Post-hype sleeper is a term used often in fantasy to describe a former prospect that’s fallen off the radar due to previous disappointments. Lewis Brinson is doing his best this spring to be the latest to get that moniker attached to his name.
Brinson slugged a pair of home runs for the Marlins in Monday’s 9-8 Grapefruit League victory over the Nationals. The young outfielder took Jeremy Hellickson deep down the left field line in the second inning for a solo shot and then swatted a second one over the boards to the opposite field in the fifth off of Erick Fedde for another solo blast.
The two-homer game was Brinson’s second in less than a week, as he also went deep twice last Wednesday versus the Mets. He has five home runs overall already during Grapefruit League play, going 7-for-16 (.438) with a stolen base, as well. The five bombs lead all players this spring.
Brinson’s monster start this spring is, of course, in stark contrast to what he did in the regular season last year when he put up an ugly .199/.240/.338 batting line and 120/17 K/BB ratio across 406 plate appearances. Among players with at least 400 plate appearances, his on-base percentage was the lowest in baseball. He was even worse in 2017 with a .106/.236/.277 line over 21 games with the Brewers.
Given his cringe-worthy numbers in the majors to this point, it’s hard to get overly excited about what Brinson is doing in the early going during Grapefruit League play. That said, we must remind ourselves that he’s just 24 and is a former top-20 prospect. There’s 20/20 potential with Brinson, and worth noting is that his plate discipline wasn’t nearly as bad in the minors as it’s been so far in the big leagues. Some improvement in that regard is feasible.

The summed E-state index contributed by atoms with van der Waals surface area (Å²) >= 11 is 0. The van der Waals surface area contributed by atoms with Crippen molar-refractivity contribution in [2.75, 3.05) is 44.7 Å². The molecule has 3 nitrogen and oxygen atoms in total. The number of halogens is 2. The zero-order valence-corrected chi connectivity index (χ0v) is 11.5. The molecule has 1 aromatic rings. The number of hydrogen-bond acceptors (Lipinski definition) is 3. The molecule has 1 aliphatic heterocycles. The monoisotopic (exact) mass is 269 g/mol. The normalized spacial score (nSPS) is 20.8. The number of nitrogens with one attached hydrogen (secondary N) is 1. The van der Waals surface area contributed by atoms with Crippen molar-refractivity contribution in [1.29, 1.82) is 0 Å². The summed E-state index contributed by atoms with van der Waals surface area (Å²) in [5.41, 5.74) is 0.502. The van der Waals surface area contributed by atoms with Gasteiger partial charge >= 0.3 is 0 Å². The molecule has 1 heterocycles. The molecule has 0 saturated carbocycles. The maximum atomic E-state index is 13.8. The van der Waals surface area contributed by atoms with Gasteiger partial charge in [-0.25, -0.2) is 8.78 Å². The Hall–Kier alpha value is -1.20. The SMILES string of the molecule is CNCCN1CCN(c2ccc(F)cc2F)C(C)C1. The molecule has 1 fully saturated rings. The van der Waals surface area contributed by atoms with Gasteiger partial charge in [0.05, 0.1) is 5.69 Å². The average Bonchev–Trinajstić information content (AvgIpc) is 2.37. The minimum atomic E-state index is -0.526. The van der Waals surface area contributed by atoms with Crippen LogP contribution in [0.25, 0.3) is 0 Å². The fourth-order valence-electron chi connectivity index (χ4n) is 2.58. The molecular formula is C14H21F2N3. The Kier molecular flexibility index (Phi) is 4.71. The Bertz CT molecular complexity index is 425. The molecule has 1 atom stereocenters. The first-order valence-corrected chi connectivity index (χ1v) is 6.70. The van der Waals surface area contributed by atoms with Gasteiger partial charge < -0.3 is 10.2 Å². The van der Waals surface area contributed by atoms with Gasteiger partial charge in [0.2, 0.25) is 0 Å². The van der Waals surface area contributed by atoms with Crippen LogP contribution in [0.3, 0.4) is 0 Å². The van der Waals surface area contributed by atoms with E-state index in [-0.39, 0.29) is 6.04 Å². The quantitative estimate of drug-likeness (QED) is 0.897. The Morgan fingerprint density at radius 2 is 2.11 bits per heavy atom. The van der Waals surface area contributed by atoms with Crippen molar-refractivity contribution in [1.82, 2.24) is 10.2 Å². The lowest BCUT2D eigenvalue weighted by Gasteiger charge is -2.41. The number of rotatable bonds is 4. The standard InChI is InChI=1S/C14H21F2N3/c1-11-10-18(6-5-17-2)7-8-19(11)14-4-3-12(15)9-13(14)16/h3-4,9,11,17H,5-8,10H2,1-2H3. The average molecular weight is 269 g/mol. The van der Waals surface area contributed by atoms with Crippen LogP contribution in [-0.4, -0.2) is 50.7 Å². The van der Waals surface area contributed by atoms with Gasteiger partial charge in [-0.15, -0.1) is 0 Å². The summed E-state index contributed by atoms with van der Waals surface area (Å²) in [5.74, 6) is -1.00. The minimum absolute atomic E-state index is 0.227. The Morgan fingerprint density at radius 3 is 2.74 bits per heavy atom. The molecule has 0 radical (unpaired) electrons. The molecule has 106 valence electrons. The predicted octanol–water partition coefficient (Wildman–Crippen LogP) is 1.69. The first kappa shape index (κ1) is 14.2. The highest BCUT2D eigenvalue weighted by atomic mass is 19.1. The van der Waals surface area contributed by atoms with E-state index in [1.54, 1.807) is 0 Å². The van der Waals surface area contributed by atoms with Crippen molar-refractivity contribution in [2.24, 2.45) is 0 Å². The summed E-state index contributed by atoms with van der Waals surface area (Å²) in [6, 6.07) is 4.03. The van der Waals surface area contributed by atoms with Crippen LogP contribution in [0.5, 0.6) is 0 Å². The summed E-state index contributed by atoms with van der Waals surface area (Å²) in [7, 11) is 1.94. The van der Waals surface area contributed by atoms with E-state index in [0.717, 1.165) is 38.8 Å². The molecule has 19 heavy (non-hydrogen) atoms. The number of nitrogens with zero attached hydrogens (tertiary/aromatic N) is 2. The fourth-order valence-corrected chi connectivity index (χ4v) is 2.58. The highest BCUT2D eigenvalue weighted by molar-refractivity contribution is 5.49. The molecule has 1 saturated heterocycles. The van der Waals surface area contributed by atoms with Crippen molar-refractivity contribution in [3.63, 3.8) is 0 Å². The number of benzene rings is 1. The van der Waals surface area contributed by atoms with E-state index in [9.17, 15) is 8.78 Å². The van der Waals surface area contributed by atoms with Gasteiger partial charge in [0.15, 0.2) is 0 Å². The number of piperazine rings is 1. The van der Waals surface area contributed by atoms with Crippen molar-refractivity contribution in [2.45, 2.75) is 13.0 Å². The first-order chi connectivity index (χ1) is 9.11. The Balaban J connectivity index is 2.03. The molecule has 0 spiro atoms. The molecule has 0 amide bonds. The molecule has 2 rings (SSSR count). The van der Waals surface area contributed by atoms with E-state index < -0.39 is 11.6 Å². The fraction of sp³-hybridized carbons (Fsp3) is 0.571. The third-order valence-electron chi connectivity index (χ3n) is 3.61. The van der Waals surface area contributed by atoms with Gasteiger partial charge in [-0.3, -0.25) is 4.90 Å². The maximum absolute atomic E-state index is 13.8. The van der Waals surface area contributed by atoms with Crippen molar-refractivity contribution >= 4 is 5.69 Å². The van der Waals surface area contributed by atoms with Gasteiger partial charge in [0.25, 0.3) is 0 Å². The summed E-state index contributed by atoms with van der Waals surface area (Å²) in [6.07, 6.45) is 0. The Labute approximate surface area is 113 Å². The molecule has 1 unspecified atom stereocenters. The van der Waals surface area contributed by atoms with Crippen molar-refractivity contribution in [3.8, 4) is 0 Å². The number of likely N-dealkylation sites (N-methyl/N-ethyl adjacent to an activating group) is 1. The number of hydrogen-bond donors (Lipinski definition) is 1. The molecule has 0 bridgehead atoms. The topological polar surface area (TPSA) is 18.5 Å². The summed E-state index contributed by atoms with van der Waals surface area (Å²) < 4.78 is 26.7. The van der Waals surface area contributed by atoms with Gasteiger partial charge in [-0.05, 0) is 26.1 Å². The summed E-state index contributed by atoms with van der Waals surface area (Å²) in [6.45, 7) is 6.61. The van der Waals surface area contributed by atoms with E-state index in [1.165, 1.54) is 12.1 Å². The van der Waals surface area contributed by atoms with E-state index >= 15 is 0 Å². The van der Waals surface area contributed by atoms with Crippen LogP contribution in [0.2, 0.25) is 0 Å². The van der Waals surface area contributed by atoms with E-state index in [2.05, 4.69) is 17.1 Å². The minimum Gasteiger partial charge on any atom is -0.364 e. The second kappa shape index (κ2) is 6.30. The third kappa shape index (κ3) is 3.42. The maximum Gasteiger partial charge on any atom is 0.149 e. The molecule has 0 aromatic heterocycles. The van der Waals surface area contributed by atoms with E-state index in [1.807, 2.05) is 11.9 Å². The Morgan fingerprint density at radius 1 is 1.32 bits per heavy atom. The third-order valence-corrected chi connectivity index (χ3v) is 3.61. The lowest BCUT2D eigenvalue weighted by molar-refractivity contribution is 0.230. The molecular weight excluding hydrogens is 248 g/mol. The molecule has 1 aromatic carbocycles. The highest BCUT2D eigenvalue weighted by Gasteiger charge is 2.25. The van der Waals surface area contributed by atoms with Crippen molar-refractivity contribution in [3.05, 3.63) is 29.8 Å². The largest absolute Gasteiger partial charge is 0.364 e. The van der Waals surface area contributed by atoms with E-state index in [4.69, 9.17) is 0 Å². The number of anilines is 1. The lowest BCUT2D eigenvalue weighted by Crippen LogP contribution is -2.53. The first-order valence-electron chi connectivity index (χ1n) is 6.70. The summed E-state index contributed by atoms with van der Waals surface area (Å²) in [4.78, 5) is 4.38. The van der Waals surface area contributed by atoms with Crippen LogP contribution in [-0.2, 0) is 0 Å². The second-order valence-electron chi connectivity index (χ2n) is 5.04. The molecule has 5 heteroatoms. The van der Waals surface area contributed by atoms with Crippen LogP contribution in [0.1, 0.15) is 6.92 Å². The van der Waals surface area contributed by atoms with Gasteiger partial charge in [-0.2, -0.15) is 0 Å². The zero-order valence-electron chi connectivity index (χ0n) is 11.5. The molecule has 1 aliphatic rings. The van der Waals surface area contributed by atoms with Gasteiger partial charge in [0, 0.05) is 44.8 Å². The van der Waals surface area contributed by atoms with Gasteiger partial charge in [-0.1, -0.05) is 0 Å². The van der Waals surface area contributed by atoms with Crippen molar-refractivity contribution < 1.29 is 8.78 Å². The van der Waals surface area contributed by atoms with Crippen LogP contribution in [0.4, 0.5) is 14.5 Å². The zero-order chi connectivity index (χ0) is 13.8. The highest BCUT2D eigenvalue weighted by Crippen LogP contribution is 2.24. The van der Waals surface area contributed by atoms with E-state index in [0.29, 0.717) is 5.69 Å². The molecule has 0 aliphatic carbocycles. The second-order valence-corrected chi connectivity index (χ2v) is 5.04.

As of this writing, Brinson’s ADP in NFBC leagues is 480.6. In other words, it’s not going to cost you anything to take a flier in hopes that he is, in fact, a post-hype sleeper.
Springer Off to the Races?
When George Springer was first summoned to the majors, the universal feeling was that he would be a perennial 20/20 threat. After all, he slugged 61 home runs and stole 77 bases over his two full minor league seasons. Perhaps 20/20 was even selling him short.
Unfortunately, while the power has been as advertised, the speed has lagged well behind. Springer stole 16 bases over 102 games in 2015, but he’s managed just 20 steals over the last three seasons combined and has been caught 21 times over that stretch.
Are things about to change for Springer in the speed department? It sounds like he hopes so.
After losing 12 pounds over the offseason, the 29-year-old plans to be more aggressive on the basepaths this season. He’s put that plan into action in the early going during Grapefruit League play, going 3-for-3 in stolen base attempts (he also hit his first home run of the spring on Monday).
"I’m already strong enough. I don’t need to come into camp at 235 pounds," Springer said. "I need to be able to run, do what Skip wants me to do day in and day out. I just think that my body feels good at this weight."